This was an interesting weather day. I never know if you’ll really care, but here’s a little rundown of what happened today and how we dealt with it.
At 1:30 PM the Weather Service issued a Severe Thunderstorm Watch whose southern edge was Litchfield and Hartford counties. The watch was valid until 9:00 PM.
WW 605 SEVERE TSTM CT MA ME NH NY PA VT 061730Z – 070100Z
AXIS..115 STATUTE MILES EAST AND WEST OF LINE..
45NNE EFK/NEWPORT VT/ – 30E AVP/WILKESBARRE PA/
..AVIATION COORDS.. 100NM E/W /9WNW YSC – 31WNW SAX/
HAIL SURFACE AND ALOFT..2 INCHES. WIND GUSTS..60 KNOTS.
MAX TOPS TO 450. MEAN STORM MOTION VECTOR 27030.
LAT…LON 45476950 41317293 41317736 45477425
THIS IS AN APPROXIMATION TO THE WATCH AREA. FOR A
COMPLETE DEPICTION OF THE WATCH SEE WOUS64 KWNS
First things first. Too much lead time! You can’t issue a watch before 2:00 and expect people to pay attention to 9:00 PM.
It didn’t much matter as the storm cell we got came after the watch expired and required a warning missed Litchfield entirely and moved into the previously un-warned Tolland County.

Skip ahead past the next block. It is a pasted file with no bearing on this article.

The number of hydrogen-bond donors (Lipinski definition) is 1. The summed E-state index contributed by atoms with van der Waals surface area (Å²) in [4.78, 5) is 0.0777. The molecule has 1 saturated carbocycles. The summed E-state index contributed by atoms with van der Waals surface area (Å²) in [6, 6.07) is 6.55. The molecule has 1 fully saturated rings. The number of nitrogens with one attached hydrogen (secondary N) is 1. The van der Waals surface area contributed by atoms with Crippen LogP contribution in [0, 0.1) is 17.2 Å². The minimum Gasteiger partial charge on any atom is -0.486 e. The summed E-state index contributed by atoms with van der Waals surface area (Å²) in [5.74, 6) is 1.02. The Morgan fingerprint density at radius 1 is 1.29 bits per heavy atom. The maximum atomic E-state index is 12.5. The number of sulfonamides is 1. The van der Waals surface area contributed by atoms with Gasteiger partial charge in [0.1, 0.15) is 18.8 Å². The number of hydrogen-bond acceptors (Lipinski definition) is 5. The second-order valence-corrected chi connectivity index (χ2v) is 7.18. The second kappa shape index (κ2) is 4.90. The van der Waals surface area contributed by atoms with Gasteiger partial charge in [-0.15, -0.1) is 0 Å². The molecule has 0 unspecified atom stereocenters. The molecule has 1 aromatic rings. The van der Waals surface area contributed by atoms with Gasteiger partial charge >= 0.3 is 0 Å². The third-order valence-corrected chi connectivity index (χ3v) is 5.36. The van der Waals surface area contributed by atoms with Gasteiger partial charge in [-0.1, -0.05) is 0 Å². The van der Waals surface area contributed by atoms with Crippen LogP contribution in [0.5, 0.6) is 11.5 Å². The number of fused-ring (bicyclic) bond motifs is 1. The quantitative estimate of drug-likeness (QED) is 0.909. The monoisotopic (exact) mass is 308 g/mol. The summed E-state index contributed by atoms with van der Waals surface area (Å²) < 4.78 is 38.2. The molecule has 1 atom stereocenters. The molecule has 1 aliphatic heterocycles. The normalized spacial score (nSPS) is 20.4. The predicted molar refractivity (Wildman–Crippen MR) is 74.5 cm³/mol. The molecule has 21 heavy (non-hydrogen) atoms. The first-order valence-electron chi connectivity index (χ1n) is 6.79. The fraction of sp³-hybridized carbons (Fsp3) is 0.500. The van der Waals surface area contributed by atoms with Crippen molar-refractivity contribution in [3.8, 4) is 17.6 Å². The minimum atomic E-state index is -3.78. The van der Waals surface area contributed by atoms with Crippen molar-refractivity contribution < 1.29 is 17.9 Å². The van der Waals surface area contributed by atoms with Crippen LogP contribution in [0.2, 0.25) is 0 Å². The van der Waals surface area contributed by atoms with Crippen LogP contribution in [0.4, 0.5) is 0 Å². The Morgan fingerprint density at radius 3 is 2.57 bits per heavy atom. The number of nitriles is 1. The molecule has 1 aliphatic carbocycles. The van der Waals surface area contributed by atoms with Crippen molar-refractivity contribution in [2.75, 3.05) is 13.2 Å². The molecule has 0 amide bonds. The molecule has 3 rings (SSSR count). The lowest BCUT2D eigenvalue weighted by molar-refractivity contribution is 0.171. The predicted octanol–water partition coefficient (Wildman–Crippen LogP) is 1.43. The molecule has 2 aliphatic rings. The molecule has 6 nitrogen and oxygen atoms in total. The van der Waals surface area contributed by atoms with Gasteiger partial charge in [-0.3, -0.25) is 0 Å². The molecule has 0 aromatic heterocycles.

The warning came while Rachel was wrapping up at 10:00 PM. I wasn’t able to pass it to her before we went to commercial. Frustrating. Just bad timing.
When Rachel was on at 4:00 PM storms were in her forecast. That was good. Unfortunately I gave up on them between 8:00 and 9:00 PM only to see the southern edge spring to life.
This was one small cell. If you were under it you were getting torrential downpours, lots of lightning and gusty wind. Maybe 5% of the state got hit. Maybe less.
One of our crews down in Durham got spooked when they saw flashes in-the-sky. Lightning and live shots don’t mix.
I got on the line to reassure the truck operator the nearest cell was clear across the state! He saw the lightning because the thunderstorm cell was a loner in an otherwise cloud free sky.
That’s the funny thing about summer weather. During the colder months we’re more affected by large scale or “synoptic” storms. During the summer it’s air mass instability which produces compact cellular storms.
If a storm is going to cover 5% of the state we’re not going to be able to pin it down until it’s approaching us. Science still has limits.
With Rachel’s help on the radar I was able to update a few times at 11:00 PM without becoming a pain-in-the-ass to the vast majority of our viewers– those who wouldn’t be affected.
The forecast still has too many generalities when specifics would be more valuable. There’s stuff science still can’t do. That’s the frustrating part of the job.